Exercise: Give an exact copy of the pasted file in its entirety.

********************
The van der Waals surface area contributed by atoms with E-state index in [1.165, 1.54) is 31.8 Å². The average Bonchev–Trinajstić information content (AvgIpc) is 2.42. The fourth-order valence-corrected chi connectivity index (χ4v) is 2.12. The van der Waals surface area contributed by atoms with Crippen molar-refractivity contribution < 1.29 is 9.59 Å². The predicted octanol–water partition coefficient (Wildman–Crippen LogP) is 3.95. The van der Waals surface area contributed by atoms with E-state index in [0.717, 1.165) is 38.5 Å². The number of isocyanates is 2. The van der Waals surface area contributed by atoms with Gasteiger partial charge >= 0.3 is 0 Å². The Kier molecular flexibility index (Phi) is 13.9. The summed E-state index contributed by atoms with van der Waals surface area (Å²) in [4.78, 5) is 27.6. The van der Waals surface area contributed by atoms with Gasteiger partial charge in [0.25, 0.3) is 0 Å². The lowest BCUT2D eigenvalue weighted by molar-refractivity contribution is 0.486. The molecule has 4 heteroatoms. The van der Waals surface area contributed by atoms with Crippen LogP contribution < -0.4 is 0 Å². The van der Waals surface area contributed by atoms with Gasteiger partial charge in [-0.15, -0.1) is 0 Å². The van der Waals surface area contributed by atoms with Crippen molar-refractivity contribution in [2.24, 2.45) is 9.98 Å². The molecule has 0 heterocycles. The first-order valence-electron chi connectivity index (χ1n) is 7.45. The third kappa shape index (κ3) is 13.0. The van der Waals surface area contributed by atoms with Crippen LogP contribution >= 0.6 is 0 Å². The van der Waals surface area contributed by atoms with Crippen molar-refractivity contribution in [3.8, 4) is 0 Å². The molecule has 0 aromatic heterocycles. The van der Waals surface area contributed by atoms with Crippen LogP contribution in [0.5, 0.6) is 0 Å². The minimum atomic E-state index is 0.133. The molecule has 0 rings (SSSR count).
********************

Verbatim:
The van der Waals surface area contributed by atoms with E-state index in [1.165, 1.54) is 31.8 Å². The average Bonchev–Trinajstić information content (AvgIpc) is 2.42. The fourth-order valence-corrected chi connectivity index (χ4v) is 2.12. The van der Waals surface area contributed by atoms with Crippen molar-refractivity contribution < 1.29 is 9.59 Å². The predicted octanol–water partition coefficient (Wildman–Crippen LogP) is 3.95. The van der Waals surface area contributed by atoms with E-state index in [0.717, 1.165) is 38.5 Å². The number of isocyanates is 2. The van der Waals surface area contributed by atoms with Gasteiger partial charge >= 0.3 is 0 Å². The Kier molecular flexibility index (Phi) is 13.9. The summed E-state index contributed by atoms with van der Waals surface area (Å²) in [4.78, 5) is 27.6. The van der Waals surface area contributed by atoms with Gasteiger partial charge in [0.25, 0.3) is 0 Å². The lowest BCUT2D eigenvalue weighted by molar-refractivity contribution is 0.486. The molecule has 4 heteroatoms. The van der Waals surface area contributed by atoms with Crippen LogP contribution < -0.4 is 0 Å². The van der Waals surface area contributed by atoms with Gasteiger partial charge in [-0.15, -0.1) is 0 Å². The van der Waals surface area contributed by atoms with Crippen molar-refractivity contribution in [2.24, 2.45) is 9.98 Å². The molecule has 0 heterocycles. The first-order valence-electron chi connectivity index (χ1n) is 7.45. The third kappa shape index (κ3) is 13.0. The van der Waals surface area contributed by atoms with Crippen LogP contribution >= 0.6 is 0 Å². The van der Waals surface area contributed by atoms with Crippen molar-refractivity contribution in [3.8, 4) is 0 Å². The molecule has 0 aromatic heterocycles. The van der Waals surface area contributed by atoms with Crippen LogP contribution in [0.5, 0.6) is 0 Å². The minimum atomic E-state index is 0.133. The molecule has 0 rings (SSSR count).